Well-trained solar technicians accelerate electrification
With the help of solar energy, rural electrification in Zambia is making progress, especially in areas without connection to the national grid. Demand is rising. But there is a lack of well-trained solar technicians. In order to train them, Green People’s Energy in Zambia is committed to their education.
In Zambia, the sun shines for an average of 2,000 to 3,000 hours a year. On the other hand, just one in ten people living in rural areas has access to electricity. Solar energy is therefore a key to rural electrification and thus the chance for development. More and more municipalities, companies and organisations are therefore turning to solar power. The bottleneck for faster development is the lack of qualified solar technicians.
To better meet the growing demand, Green People’s Energy in Zambia (GBE) is helping to increase capacity for its Technical and Vocational Education and Training (TVET). As a first step, this requires more qualified trainers in the training centres. With its partners – the Fountain Gate Crafts and Trades School (FGCATS) and the Solar Energy Centre of the University of Zambia (UNZA-SEC) –, GBE has now successfully completed the first training of trainers for two newly developed solar courses. While the first course focused specifically on solar applications in agriculture and technologies such as solar dryers, pumps or irrigation systems, the second course trained solar applications outside agricultural topics.
16 participants from four public vocational training centres benefited from this intensive, four-week training. The aim of the training was to train them to be able to independently pass on the latest knowledge about these applications to their students at their institutions in the future.
16 participants show what they can do
They were trained by experts from the Fountain Gate Crafts and Trades School (FGCATS) and the Solar Energy Centre of the University of Zambia (UNZA-SEC). The programme covered the use, installation, repair and maintenance of solar systems. The training included practically oriented lessons. For example, they were able to practise installing an AC photovoltaic system, as well as mounting panels on a roof.
On the last day, they were allowed to prove their skills in a practical exam, supervised by the Zambian vocational training authority TEVETA. All passed the exam and can now call themselves certified experts in the installation of solar energy applications (in agriculture) and can teach the course at their own TVET college.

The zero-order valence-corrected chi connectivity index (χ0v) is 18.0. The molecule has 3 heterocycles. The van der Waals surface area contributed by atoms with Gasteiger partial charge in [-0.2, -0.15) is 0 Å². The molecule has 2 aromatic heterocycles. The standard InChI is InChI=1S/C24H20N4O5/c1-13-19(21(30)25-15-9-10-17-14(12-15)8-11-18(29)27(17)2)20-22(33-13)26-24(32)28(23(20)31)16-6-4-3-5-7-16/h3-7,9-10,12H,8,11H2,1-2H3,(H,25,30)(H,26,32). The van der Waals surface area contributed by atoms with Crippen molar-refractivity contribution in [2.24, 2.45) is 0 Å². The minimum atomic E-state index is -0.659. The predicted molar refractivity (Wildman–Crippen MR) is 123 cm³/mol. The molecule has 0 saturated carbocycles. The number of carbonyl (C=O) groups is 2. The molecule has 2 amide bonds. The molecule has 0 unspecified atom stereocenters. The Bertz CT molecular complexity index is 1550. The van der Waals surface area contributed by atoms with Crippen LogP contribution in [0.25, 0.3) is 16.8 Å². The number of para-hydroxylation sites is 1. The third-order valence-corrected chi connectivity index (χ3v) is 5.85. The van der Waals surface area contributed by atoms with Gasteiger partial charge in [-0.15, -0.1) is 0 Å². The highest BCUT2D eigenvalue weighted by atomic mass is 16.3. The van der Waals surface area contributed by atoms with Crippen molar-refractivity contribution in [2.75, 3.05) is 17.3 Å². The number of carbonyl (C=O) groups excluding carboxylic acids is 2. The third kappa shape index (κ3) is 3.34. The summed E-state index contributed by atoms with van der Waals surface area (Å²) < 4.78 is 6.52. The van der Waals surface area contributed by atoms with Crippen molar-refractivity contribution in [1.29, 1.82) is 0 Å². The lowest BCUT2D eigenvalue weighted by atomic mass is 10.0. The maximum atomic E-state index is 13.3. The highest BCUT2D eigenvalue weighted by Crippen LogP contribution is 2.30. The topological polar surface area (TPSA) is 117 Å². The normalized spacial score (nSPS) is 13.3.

GBE provides equipment
In order for the Zambian training partners to be able to organise the training in a practical way, GBE handed over tools such as solar geysers and solar panels to both the trainers and the respective TVET colleges to be able to guarantee practical training before the start.
In the four training centres, the trained trainers will start the first training in the respective courses. These institutions include the Lusaka Business and Technical College, the Livingstone Institute of Business and Engineering Studies, the Saint Mawaggali Trades Training Institute and the Zambia College of Agriculture in Monze.
In Monze, Mundia Silumesii, having completed her course, will in future teach her students about solar applications in agriculture and sees solar energy as a beneficial source of energy: “Most smallholder farmers are not connected to the national grid because of the high cost. Solar energy, on the other hand, is readily available and cheap. The only costs are for the purchase and installation of the systems, after which there are usually no further expenses,” she says. She will now pass on the intensive training. “I have gained knowledge on solar energy applications that I will share with students and farmers in my training institution.”
Ebenezer Lyambai, a lecturer at Saint Mawaggali Trades Training Institute, emphasises the importance of TVET for training trainers and solar professionals. “Through the training, I have acquired skills such as solar system design, sizing and installation. This know-how will help me train solar professionals who can do quality and competent installations in the Zambian solar market. “
Internships strengthen the practical know-how of the 16 trainers
With the completion of the four-week intensive course, the training is not over for the 16 trainers. Instead, GBE, in cooperation with the Solar Industry Association of Zambia (SIAZ), enables them – before they train others – to get a taste of selected solar companies in Zambia and learn more about markets and products in these internships.
In total, GBE aims to train 260 solar professionals with its Zambian partners in order to accelerate the development of solar energy and contribute to the sustainable development of the sector with the help of qualified trainers and solar technicians.
144 student trainers have completed the courses
107 student trainers have completed their respective training in the installation of solar energy applications, and 37 student trainers have completed training for solar energy and agricultural applications.